Research Paper Volume 13, Issue 12 pp 16804—16815
Therapeutic targets and molecular mechanism of calycosin for the treatment of cerebral ischemia/reperfusion injury
- 1 Department of Neurosurgery, Guigang City People’s Hospital, The Eighth Affiliated Hospital of Guangxi Medical University, Guigang, Guangxi, PR China
- 2 Department of Pharmacy, The Second People’s Hospital of Nanning City, The Third Affiliated Hospital of Guangxi Medical University, Nanning, PR China
- 3 College of Pharmacy, Guangxi Medical University, Nanning, PR China
- 4 Department of Neurosurgery Area 1, Guigang City People’s Hospital, The Eighth Affiliated Hospital of Guangxi Medical University, Guigang, Guangxi, PR China
- 5 Department of Pharmacy, Guigang City People’s Hospital, The Eighth Affiliated Hospital of Guangxi Medical University, Guigang, Guangxi, PR China
Received: November 17, 2020 Accepted: March 14, 2021 Published: June 27, 2021https://doi.org/10.18632/aging.203219
How to Cite
Copyright: © 2021 Yu et al. This is an open access article distributed under the terms of the Creative Commons Attribution License (CC BY 3.0), which permits unrestricted use, distribution, and reproduction in any medium, provided the original author and source are credited.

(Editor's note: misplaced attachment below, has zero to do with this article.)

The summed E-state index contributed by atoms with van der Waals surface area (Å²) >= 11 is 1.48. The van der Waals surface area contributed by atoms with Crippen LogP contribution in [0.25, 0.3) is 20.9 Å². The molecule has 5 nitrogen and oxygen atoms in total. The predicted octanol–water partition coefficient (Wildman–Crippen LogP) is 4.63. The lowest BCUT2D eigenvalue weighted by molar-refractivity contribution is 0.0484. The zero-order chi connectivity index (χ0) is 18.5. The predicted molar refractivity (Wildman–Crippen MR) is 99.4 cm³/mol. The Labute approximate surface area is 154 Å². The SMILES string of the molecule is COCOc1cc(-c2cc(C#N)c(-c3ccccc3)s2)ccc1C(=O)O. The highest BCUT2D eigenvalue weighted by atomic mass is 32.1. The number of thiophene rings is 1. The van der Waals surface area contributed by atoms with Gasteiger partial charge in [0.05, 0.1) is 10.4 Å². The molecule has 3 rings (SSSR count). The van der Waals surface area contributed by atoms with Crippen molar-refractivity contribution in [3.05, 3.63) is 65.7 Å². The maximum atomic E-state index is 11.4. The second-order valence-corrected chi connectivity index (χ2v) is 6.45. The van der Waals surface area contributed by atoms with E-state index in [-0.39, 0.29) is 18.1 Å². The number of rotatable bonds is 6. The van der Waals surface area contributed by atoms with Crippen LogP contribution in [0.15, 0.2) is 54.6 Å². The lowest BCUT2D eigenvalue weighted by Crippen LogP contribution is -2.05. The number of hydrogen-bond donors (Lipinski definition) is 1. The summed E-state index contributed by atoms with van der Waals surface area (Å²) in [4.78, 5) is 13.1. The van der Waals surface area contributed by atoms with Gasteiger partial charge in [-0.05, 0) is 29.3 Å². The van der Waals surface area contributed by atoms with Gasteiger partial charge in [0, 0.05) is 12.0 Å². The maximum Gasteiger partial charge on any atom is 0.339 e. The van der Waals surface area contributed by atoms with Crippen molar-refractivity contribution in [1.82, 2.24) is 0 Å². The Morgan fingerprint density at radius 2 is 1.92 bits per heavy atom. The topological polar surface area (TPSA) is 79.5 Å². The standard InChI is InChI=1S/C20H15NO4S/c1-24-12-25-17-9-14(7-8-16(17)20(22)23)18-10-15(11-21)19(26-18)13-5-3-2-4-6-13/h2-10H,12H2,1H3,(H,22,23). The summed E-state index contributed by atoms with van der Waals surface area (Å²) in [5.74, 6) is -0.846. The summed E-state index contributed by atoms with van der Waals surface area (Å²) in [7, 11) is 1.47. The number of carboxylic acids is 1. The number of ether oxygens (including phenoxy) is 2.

This study was designed to understand the pivotal anti-cerebral ischemia/reperfusion injury (CIRI) targets and pathways of calycosin through network pharmacology and molecular docking analyses. In this study, bioinformatics tools were employed to characterize and identify the pharmacological functions and mechanisms of calycosin for CIRI management. The network pharmacology data identified potential, merged CIRI-associated targets of calycosin including tumor protein p53 (TP53), protein kinase B (AKT1), vascular endothelial growth factor A (VEGFA), interleukin 6, tumor necrosis factor (TNF), and mitogen-activated protein kinase 1 (MAPK1). Molecular docking analysis indicated the binding efficacy of calycosin with three of the targets, namely TP53, AKT1, and VEGFA. The biological processes of calycosin for the treatment of CIRI are mainly involved in the improvement of endothelial cell proliferation and growth, inflammatory development, and cellular metabolism. In addition, the anti-CIRI actions of calycosin were primarily through suppression of the toll-like receptor, PI3K-AKT, TNF, MAPK, and VEGF signaling pathways. Taken together, the current bioinformatic findings revealed pivotal targets, biological functions, and pharmacological mechanisms of calycosin for the treatment of CIRI. In conclusion, calycosin, a functional phytoestrogen, can be potentially used for the treatment of CIRI in future clinical trials.